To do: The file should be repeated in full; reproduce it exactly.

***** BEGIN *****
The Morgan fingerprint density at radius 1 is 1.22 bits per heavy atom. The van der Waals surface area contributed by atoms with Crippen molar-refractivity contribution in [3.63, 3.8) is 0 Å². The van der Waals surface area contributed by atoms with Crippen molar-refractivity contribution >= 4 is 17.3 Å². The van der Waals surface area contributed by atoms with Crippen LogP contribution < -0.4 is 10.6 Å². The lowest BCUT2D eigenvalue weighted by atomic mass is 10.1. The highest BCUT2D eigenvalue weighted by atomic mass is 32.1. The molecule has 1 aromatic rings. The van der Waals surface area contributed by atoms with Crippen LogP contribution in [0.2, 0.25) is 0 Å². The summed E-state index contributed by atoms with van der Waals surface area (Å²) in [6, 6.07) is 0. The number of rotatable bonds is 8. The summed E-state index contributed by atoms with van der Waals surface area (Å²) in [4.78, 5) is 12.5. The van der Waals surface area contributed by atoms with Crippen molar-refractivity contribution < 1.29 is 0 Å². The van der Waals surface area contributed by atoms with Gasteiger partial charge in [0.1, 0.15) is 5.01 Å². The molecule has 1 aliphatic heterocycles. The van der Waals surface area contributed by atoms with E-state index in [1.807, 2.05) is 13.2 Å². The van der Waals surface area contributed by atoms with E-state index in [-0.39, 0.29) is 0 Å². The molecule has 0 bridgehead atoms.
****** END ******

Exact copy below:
The Morgan fingerprint density at radius 1 is 1.22 bits per heavy atom. The van der Waals surface area contributed by atoms with Crippen molar-refractivity contribution in [3.63, 3.8) is 0 Å². The van der Waals surface area contributed by atoms with Crippen molar-refractivity contribution >= 4 is 17.3 Å². The van der Waals surface area contributed by atoms with Crippen LogP contribution < -0.4 is 10.6 Å². The lowest BCUT2D eigenvalue weighted by atomic mass is 10.1. The highest BCUT2D eigenvalue weighted by atomic mass is 32.1. The molecule has 1 aromatic rings. The van der Waals surface area contributed by atoms with Crippen LogP contribution in [0.2, 0.25) is 0 Å². The summed E-state index contributed by atoms with van der Waals surface area (Å²) in [6, 6.07) is 0. The number of rotatable bonds is 8. The summed E-state index contributed by atoms with van der Waals surface area (Å²) in [4.78, 5) is 12.5. The van der Waals surface area contributed by atoms with Crippen molar-refractivity contribution < 1.29 is 0 Å². The van der Waals surface area contributed by atoms with Gasteiger partial charge in [0.1, 0.15) is 5.01 Å². The molecule has 1 aliphatic heterocycles. The van der Waals surface area contributed by atoms with E-state index in [1.807, 2.05) is 13.2 Å². The van der Waals surface area contributed by atoms with E-state index in [-0.39, 0.29) is 0 Å². The molecule has 0 bridgehead atoms.